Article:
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StreetDance Australia 's
Dance Survival Guides
  • The Yambus

  • General Technique

  • Tips and Tricks . .

  • Feeling the music .

  • Clave Theory

  • Dance Survial Guides...

    Technique - Feeling the Music


    If you are new to dance, especially the Latin Street Dances, you need to adhere to one important rule - have fun! While knowing and understanding the technicalities of dance is useful, developing an instinct for the dance is more important. Some people call it feel. It is from this feel that you will find the correct timing for the music you are dancing to.

    There are two parts to timing. The first is the static metronome beat that flows through an entire track and dictates when to move your feet. The other is the tempo of the music itself. Itís the tempo, that times the length of a dance step, the duration of a pause or how fast you should make a turn/spin and itís the tempo that tells you what move to do and when. Understanding what to do with the tempo will make you a good dancer.

    Becoming a good dancer is admirable achievement but why not aim higher. Do you want to become a great dancer? Then learn Rumba, Mambo, Salsa, Samba and Cha Cha. A lot of Salsa music starts with a "Son" or "Bolero" melody (Rumba), before breaking into an up tempo beat (Salsa), then the music might alternate between slower beats (Mambo) and faster beats (Salsa) or as the latest Marc Anthony single does, mix everything and break into Cha Cha Cha. At a primitive level all these dances use similar footwork, leads etc, so it isn't really that hard. Dance teachers like to teach them at different levels and differentiate them just because they are so alike. Besides, there are technical differences between these dances and to teach them all together, would probably just confuse the average student.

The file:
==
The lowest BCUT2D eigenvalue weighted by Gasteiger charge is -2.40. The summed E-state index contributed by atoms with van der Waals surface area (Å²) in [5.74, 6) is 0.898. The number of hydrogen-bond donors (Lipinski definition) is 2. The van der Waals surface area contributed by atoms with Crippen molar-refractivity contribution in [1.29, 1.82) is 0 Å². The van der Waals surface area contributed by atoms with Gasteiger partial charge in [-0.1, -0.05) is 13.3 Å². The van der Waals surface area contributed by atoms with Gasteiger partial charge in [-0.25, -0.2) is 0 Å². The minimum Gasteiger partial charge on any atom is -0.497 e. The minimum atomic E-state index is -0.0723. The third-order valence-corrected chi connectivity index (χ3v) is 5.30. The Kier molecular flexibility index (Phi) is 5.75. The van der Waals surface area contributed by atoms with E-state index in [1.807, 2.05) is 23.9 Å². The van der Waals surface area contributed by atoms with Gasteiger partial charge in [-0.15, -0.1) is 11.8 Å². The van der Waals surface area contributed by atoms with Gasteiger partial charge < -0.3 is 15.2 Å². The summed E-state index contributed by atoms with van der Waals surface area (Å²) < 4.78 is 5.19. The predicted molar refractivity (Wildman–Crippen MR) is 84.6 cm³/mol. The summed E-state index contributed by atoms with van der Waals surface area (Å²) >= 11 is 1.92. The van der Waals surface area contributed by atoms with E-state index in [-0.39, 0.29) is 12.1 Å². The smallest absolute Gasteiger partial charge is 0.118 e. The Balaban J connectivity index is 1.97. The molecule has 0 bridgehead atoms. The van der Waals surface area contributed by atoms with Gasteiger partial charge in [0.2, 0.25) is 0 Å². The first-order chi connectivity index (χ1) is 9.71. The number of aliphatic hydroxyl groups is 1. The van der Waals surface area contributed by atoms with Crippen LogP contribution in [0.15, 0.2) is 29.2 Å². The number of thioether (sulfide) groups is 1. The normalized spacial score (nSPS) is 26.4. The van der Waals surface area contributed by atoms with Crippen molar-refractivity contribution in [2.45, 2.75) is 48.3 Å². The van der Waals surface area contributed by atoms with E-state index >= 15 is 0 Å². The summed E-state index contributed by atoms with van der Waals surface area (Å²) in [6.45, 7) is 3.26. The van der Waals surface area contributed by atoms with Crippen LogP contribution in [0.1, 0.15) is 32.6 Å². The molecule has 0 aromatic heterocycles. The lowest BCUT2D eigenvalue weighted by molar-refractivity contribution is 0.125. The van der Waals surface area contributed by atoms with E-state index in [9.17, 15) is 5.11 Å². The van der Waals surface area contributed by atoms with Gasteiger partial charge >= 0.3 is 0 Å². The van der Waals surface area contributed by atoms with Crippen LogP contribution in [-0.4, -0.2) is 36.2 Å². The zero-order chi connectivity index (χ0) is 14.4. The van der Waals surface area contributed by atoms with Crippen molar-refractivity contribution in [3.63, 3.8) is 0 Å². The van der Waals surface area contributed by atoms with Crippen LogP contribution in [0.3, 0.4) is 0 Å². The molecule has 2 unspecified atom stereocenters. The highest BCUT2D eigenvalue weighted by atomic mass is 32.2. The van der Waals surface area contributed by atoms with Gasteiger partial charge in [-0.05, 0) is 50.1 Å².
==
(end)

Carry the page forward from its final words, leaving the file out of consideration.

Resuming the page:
To make life easy for the dance student (and themselves), teachers have to formalise the dance, and teach strict timings, patterns and groups of patterns (choreography). However, while a dance teacher can show you steps and patterns, they canít teach you to dance! What they can do, is give you the confidence, to get the dancer that is a natural part of you, out onto the dance floor. The rest is up to you! To become a really good dancer you need to feel the music and vary the steps and patterns you have learnt to suit the music. So get a hold of some CDs, turn the lights off, lie on the floor, listen to the music and dream that you are the greatest dancer that ever lived. You just might be!

    The reason the Latin Dances are formally referred to as street dances is because they are "made up" dances, they are not meant to have any real formality. If you read the section on the background to Mambo, Cha Cha & Salsa or even Samba and Merengue, you might have noted that these dances originated from dancers having to improvise steps and method to match the music. Sixty or so years ago, one of the dances they started with was the Rumba, speeded up it became the Mambo and faster still it became the Salsa. But the basic timing didnít change, thatís why all these dances can be counted quick, quick slow. This count is the metronome beat. The component of the music that truely differentiates these dances is their tempo. The poetry of Rumba, the staccato of Mambo and the abandon of Salsa is how I describe the feel of the Rumba based dances. The ecstacy of Samba and the seductiveness of Merengue is how I describe my other favourite dances.

    In the USA there are schools of thought that like to complicate the whole discussion about Mambo/Salsa timing. You will come across discussions, debating which beat of the music to start on - 1,2 or 3. It doesnít really matter. The timing doesnít change. Just listen for the quick-quick-slow feel and start. The truth is, the music dictates what you should be doing. You need to follow the feel of the music. Dance is all about listening and moving to the rhythm of the music.






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    Want to know something more about Latin StreetDance
    click on one of the followng


    Dance History
    Mambo, Cha Cha & Salsa | Merengue | Samba

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    Feeling | Technique | Tricks & Tips | The Yambus | The Clave

    Basic Timing and Steps
    Mambo | Cha Cha | Salsa | Merengue | Samba

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    This page was last updated November 2000
    copyright Paul F Clifford (2000)